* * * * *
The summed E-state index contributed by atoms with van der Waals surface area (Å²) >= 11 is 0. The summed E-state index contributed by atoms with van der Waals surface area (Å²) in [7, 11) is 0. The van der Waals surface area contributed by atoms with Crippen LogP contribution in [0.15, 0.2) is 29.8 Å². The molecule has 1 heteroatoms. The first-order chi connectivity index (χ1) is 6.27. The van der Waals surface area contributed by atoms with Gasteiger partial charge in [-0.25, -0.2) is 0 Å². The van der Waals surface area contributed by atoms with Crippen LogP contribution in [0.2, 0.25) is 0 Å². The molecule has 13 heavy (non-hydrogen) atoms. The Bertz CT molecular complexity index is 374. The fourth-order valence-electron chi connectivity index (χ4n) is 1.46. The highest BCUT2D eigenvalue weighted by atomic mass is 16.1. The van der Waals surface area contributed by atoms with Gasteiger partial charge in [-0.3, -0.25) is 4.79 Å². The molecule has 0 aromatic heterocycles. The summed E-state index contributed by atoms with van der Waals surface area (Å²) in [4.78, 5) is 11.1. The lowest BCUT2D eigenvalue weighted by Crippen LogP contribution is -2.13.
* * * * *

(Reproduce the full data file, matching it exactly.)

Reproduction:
The summed E-state index contributed by atoms with van der Waals surface area (Å²) >= 11 is 0. The summed E-state index contributed by atoms with van der Waals surface area (Å²) in [7, 11) is 0. The van der Waals surface area contributed by atoms with Crippen LogP contribution in [0.15, 0.2) is 29.8 Å². The molecule has 1 heteroatoms. The first-order chi connectivity index (χ1) is 6.27. The van der Waals surface area contributed by atoms with Gasteiger partial charge in [-0.25, -0.2) is 0 Å². The van der Waals surface area contributed by atoms with Crippen LogP contribution in [0.2, 0.25) is 0 Å². The molecule has 13 heavy (non-hydrogen) atoms. The Bertz CT molecular complexity index is 374. The fourth-order valence-electron chi connectivity index (χ4n) is 1.46. The highest BCUT2D eigenvalue weighted by atomic mass is 16.1. The van der Waals surface area contributed by atoms with Gasteiger partial charge in [-0.3, -0.25) is 4.79 Å². The molecule has 0 aromatic heterocycles. The summed E-state index contributed by atoms with van der Waals surface area (Å²) in [4.78, 5) is 11.1. The lowest BCUT2D eigenvalue weighted by Crippen LogP contribution is -2.13.